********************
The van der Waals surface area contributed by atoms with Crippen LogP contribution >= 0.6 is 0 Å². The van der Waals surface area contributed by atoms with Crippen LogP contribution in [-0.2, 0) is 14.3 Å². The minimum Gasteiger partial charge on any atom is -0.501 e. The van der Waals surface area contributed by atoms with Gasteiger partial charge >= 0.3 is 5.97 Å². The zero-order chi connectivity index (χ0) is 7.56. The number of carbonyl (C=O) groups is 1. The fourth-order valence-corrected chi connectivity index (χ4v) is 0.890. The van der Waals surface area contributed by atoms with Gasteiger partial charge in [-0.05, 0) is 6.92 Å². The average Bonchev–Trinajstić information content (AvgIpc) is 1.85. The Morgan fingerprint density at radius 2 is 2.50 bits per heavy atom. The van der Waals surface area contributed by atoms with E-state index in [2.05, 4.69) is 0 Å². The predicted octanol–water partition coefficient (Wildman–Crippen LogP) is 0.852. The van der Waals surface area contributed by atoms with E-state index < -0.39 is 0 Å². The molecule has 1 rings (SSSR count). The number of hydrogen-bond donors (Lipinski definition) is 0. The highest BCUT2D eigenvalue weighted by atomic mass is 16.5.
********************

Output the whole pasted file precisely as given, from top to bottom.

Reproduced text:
The van der Waals surface area contributed by atoms with Crippen LogP contribution >= 0.6 is 0 Å². The van der Waals surface area contributed by atoms with Crippen LogP contribution in [-0.2, 0) is 14.3 Å². The minimum Gasteiger partial charge on any atom is -0.501 e. The van der Waals surface area contributed by atoms with Gasteiger partial charge >= 0.3 is 5.97 Å². The zero-order chi connectivity index (χ0) is 7.56. The number of carbonyl (C=O) groups is 1. The fourth-order valence-corrected chi connectivity index (χ4v) is 0.890. The van der Waals surface area contributed by atoms with Gasteiger partial charge in [-0.05, 0) is 6.92 Å². The average Bonchev–Trinajstić information content (AvgIpc) is 1.85. The Morgan fingerprint density at radius 2 is 2.50 bits per heavy atom. The van der Waals surface area contributed by atoms with E-state index in [2.05, 4.69) is 0 Å². The predicted octanol–water partition coefficient (Wildman–Crippen LogP) is 0.852. The van der Waals surface area contributed by atoms with E-state index < -0.39 is 0 Å². The molecule has 1 rings (SSSR count). The number of hydrogen-bond donors (Lipinski definition) is 0. The highest BCUT2D eigenvalue weighted by atomic mass is 16.5.